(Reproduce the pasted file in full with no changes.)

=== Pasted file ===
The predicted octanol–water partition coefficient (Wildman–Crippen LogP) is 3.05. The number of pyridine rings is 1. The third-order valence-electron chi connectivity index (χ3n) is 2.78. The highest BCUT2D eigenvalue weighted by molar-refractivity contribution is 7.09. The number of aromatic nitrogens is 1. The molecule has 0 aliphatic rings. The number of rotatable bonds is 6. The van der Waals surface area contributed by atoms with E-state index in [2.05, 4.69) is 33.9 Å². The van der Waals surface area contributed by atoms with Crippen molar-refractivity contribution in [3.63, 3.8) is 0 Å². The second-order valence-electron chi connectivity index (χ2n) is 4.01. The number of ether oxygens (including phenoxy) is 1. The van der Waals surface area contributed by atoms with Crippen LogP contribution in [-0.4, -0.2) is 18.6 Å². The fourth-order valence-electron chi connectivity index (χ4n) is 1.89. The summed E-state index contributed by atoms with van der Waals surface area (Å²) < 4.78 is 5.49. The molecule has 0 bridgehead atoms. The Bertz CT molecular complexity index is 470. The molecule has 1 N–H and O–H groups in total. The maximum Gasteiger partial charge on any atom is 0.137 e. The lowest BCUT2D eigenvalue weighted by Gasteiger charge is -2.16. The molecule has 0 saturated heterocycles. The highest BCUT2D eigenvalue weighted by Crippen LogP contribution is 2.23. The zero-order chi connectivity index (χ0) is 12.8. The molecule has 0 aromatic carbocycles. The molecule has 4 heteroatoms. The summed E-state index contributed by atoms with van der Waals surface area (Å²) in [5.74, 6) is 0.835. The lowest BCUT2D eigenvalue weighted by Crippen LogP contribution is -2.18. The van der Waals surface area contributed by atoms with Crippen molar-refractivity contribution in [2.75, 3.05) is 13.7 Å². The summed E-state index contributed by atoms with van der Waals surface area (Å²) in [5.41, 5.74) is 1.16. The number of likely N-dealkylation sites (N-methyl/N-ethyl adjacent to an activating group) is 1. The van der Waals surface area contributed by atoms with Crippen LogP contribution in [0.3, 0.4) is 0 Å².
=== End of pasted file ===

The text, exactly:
The predicted octanol–water partition coefficient (Wildman–Crippen LogP) is 3.05. The number of pyridine rings is 1. The third-order valence-electron chi connectivity index (χ3n) is 2.78. The highest BCUT2D eigenvalue weighted by molar-refractivity contribution is 7.09. The number of aromatic nitrogens is 1. The molecule has 0 aliphatic rings. The number of rotatable bonds is 6. The van der Waals surface area contributed by atoms with E-state index in [2.05, 4.69) is 33.9 Å². The van der Waals surface area contributed by atoms with Crippen molar-refractivity contribution in [3.63, 3.8) is 0 Å². The second-order valence-electron chi connectivity index (χ2n) is 4.01. The number of ether oxygens (including phenoxy) is 1. The van der Waals surface area contributed by atoms with Crippen LogP contribution in [-0.4, -0.2) is 18.6 Å². The fourth-order valence-electron chi connectivity index (χ4n) is 1.89. The summed E-state index contributed by atoms with van der Waals surface area (Å²) < 4.78 is 5.49. The molecule has 0 bridgehead atoms. The Bertz CT molecular complexity index is 470. The molecule has 1 N–H and O–H groups in total. The maximum Gasteiger partial charge on any atom is 0.137 e. The lowest BCUT2D eigenvalue weighted by Gasteiger charge is -2.16. The molecule has 0 saturated heterocycles. The highest BCUT2D eigenvalue weighted by Crippen LogP contribution is 2.23. The zero-order chi connectivity index (χ0) is 12.8. The molecule has 0 aromatic carbocycles. The molecule has 4 heteroatoms. The summed E-state index contributed by atoms with van der Waals surface area (Å²) in [5.74, 6) is 0.835. The lowest BCUT2D eigenvalue weighted by Crippen LogP contribution is -2.18. The van der Waals surface area contributed by atoms with Crippen molar-refractivity contribution in [2.75, 3.05) is 13.7 Å². The summed E-state index contributed by atoms with van der Waals surface area (Å²) in [5.41, 5.74) is 1.16. The number of likely N-dealkylation sites (N-methyl/N-ethyl adjacent to an activating group) is 1. The van der Waals surface area contributed by atoms with Crippen LogP contribution in [0.3, 0.4) is 0 Å².